European stocks were expected to open lower, with higher costs the main worry for investors ahead of the latest data on US consumer prices due later in the day.
Concerns about a pullback in demand for raw materials from big consumers such as China knocked down shares of shipping companies, especially after a key gauge of seaborne trade in dry commodities had its biggest drop ever on Thursday.
Government bonds around the world continue to be pummelled by expectations that central banks are more concerned about the inflationary effects of high oil prices than sluggish economic growth. The benchmark yield on the 10-year Japanese government bond rose to the highest since July 2007.
Oil prices were steady at $136.61 (Dh502.72) a barrel slightly below an all-time record of $139.12 (Dh511.96) hit last week.
"Overriding macroeconomic factors remain grim, with oil's persistent strength and inflation pressure amid a global economic slowdown," said Bae Sung-young, market analyst with Hyundai Securities in Seoul.
Japan's Nikkei share average ended up 0.6 per cent but posted its largest weekly drop in three months.
A rebound in the US dollar in the last three months has spurred demand for shares of high-profile exporters like Honda Motor Co Ltd and Canon Inc.
South Korea's KOSPI clawed 0.2 per cent higher, boosted by technology heavyweight Samsung Electronics However, the index chalked up its biggest weekly decline of 2008, down 4.9 per cent.
Australia's benchmark equity index climbed 0.9 per cent, helped by resource-related shares Investment firm Babcock & Brown Ltd lost a third of its value as concerns mounted about the company's debt and ability to raise funds, taking losses to over 50 per cent in two days.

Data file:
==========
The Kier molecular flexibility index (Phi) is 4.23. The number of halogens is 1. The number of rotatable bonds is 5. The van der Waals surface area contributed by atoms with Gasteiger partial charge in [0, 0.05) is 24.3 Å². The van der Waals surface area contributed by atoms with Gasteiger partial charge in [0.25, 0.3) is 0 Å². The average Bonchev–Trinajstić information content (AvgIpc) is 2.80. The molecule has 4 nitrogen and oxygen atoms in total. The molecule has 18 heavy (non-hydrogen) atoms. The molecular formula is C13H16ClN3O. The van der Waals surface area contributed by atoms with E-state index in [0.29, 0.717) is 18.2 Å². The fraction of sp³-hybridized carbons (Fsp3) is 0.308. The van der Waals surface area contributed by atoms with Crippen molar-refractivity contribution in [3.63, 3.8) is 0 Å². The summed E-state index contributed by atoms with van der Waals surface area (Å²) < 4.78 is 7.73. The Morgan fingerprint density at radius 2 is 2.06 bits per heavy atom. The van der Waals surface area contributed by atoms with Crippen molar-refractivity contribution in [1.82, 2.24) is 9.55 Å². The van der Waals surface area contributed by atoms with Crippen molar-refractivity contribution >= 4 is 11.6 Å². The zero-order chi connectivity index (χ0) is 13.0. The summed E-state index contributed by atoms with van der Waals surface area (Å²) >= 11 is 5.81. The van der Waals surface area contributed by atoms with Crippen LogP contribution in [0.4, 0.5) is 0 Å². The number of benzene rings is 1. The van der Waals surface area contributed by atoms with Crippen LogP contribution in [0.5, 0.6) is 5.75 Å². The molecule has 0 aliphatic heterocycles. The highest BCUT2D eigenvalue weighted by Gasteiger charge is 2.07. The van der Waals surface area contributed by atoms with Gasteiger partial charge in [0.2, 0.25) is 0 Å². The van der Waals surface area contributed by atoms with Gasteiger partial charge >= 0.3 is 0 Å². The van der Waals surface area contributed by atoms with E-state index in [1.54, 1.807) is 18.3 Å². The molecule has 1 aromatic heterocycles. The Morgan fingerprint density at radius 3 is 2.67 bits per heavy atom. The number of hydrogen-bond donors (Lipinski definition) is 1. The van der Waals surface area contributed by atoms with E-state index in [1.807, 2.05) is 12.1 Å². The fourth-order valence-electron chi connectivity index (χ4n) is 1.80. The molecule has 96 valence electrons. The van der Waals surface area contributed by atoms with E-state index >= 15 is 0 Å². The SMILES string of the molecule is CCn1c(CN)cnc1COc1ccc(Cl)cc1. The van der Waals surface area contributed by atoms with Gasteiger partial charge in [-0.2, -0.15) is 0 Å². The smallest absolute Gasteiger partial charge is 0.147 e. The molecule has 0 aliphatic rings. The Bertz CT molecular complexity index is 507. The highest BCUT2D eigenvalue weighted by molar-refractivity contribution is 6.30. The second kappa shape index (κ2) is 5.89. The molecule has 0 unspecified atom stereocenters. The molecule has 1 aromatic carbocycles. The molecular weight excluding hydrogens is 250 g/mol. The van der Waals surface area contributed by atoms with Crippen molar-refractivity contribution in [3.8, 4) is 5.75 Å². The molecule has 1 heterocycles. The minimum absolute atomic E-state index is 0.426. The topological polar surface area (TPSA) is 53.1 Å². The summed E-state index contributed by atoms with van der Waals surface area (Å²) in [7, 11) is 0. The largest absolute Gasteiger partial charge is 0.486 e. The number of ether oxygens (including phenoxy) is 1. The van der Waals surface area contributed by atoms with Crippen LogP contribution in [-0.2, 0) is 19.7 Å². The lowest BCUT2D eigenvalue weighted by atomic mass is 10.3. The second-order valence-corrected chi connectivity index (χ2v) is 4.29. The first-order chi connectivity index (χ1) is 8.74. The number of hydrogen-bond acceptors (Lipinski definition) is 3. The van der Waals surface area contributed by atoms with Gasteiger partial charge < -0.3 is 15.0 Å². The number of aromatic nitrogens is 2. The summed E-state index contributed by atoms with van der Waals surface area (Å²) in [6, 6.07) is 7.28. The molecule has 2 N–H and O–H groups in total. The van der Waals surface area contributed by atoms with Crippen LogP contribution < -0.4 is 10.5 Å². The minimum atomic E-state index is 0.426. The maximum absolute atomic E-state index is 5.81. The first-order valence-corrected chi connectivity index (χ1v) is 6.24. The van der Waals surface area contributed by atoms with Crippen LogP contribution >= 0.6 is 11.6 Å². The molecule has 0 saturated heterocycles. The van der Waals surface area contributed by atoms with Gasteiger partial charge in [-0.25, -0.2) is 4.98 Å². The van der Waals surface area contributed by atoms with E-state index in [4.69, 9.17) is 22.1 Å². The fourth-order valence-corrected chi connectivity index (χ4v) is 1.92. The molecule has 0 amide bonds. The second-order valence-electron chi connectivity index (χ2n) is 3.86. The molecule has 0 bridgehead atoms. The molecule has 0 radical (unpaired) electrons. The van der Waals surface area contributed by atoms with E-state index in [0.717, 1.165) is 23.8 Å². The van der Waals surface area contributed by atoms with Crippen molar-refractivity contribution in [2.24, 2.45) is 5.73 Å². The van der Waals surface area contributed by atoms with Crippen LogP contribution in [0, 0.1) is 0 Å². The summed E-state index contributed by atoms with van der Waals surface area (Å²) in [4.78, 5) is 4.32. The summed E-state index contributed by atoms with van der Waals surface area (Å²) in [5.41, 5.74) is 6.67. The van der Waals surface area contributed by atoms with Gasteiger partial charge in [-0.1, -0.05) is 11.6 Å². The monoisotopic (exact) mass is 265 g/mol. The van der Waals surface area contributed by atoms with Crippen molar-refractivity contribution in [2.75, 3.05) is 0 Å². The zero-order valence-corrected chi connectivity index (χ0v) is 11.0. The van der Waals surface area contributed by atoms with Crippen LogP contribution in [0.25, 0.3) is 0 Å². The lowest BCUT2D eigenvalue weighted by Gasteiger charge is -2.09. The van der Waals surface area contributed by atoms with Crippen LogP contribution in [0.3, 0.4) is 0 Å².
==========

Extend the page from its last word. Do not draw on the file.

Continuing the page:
The MSCI index of Asian equities was down 6.2 per cent this week, the largest decline since the week of August 19. The global stocks index was largely unchanged on the day, having fallen for five straight days to the lowest in two months.
Freight companies such as Mitsui OSK Lines Ltd in Japan and China COSCO, China'a largest shipping firm, were under pressure after the Baltic Exchange's dry freight index posted its biggest single-day percentage decline ever.
Government bonds, particularly in Japan, have been roiled in the past few weeks due to surprisingly blunt inflation-fighting rhetoric from central bankers in Europe and the United States that has been seen as opening the way for a potential Bank of Japan rate rise later this year.
"Almost every piece of economic data – from wholesale prices in Japan, to producer prices in the UK and CPI in China – has served to reaffirm fears that inflation is out of control," said analysts with State Street Global Markets in a research note.
"Frankly, there is no good reason to buy government bonds in this environment."
The benchmark 10-year JGB yield rose as much as 8.5 basis points to 1.880 per cent, an 11-month high.
Pointed comments about the risk of higher inflation from Fed Chairman Ben Bernanke in the last two weeks have weighed on US Treasuries. The yield on the two-year note the maturity most sensitive to shifts in monetary policy, rose to 3.11 per cent, the highest level since early January.
Several central banks in the region, including those in China, India, Indonesia and the Philippines, have already begun to tighten monetary policy to fight upward pressure on prices.
The dollar was steady against the yen at 107.80 yen close to a nearly four-month high of 108.08 yen. The euro was nearly unchanged against the dollar at $1.5450 ahead of a Group of Eight finance ministers meeting which begins later on Friday in Japan.